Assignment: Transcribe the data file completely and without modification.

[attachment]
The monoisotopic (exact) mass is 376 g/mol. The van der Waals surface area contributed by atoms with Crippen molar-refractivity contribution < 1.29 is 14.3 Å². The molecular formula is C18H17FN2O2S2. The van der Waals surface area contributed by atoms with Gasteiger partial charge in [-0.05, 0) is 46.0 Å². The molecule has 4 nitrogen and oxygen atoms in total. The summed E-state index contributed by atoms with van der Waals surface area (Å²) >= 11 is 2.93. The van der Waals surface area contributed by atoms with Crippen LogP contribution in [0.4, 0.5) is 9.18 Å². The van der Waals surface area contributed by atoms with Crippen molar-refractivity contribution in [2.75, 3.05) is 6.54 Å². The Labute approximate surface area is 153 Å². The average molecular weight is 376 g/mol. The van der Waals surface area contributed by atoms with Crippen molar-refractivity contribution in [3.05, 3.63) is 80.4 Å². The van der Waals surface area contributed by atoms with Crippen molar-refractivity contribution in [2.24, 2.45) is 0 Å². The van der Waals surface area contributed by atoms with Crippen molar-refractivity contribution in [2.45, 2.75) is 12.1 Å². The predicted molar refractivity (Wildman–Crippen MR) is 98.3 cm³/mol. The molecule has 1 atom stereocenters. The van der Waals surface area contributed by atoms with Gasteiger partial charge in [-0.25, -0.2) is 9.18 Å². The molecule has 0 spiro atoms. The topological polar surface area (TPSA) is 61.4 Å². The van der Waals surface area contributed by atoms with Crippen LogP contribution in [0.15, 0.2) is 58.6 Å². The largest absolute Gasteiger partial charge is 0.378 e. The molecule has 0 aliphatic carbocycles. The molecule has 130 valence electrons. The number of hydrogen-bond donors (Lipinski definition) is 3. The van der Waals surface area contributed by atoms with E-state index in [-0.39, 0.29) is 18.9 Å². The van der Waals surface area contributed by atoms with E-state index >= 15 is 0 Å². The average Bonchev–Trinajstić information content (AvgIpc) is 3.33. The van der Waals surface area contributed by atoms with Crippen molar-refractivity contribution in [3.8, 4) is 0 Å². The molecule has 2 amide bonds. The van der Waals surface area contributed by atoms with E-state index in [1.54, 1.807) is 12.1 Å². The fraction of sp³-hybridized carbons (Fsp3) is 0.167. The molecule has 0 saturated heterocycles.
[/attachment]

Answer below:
The monoisotopic (exact) mass is 376 g/mol. The van der Waals surface area contributed by atoms with Crippen molar-refractivity contribution < 1.29 is 14.3 Å². The molecular formula is C18H17FN2O2S2. The van der Waals surface area contributed by atoms with Gasteiger partial charge in [-0.05, 0) is 46.0 Å². The molecule has 4 nitrogen and oxygen atoms in total. The summed E-state index contributed by atoms with van der Waals surface area (Å²) >= 11 is 2.93. The van der Waals surface area contributed by atoms with Crippen LogP contribution in [0.4, 0.5) is 9.18 Å². The van der Waals surface area contributed by atoms with Crippen molar-refractivity contribution in [2.75, 3.05) is 6.54 Å². The Labute approximate surface area is 153 Å². The average molecular weight is 376 g/mol. The van der Waals surface area contributed by atoms with Crippen molar-refractivity contribution in [3.05, 3.63) is 80.4 Å². The van der Waals surface area contributed by atoms with Crippen molar-refractivity contribution in [2.24, 2.45) is 0 Å². The van der Waals surface area contributed by atoms with Crippen molar-refractivity contribution in [2.45, 2.75) is 12.1 Å². The predicted molar refractivity (Wildman–Crippen MR) is 98.3 cm³/mol. The molecule has 1 atom stereocenters. The van der Waals surface area contributed by atoms with Gasteiger partial charge in [-0.25, -0.2) is 9.18 Å². The molecule has 0 spiro atoms. The topological polar surface area (TPSA) is 61.4 Å². The van der Waals surface area contributed by atoms with Crippen LogP contribution in [0.15, 0.2) is 58.6 Å². The largest absolute Gasteiger partial charge is 0.378 e. The molecule has 0 aliphatic carbocycles. The molecule has 130 valence electrons. The number of hydrogen-bond donors (Lipinski definition) is 3. The van der Waals surface area contributed by atoms with E-state index in [-0.39, 0.29) is 18.9 Å². The van der Waals surface area contributed by atoms with E-state index >= 15 is 0 Å². The average Bonchev–Trinajstić information content (AvgIpc) is 3.33. The van der Waals surface area contributed by atoms with Crippen molar-refractivity contribution in [3.8, 4) is 0 Å². The molecule has 2 amide bonds. The van der Waals surface area contributed by atoms with E-state index in [1.54, 1.807) is 12.1 Å². The fraction of sp³-hybridized carbons (Fsp3) is 0.167. The molecule has 0 saturated heterocycles.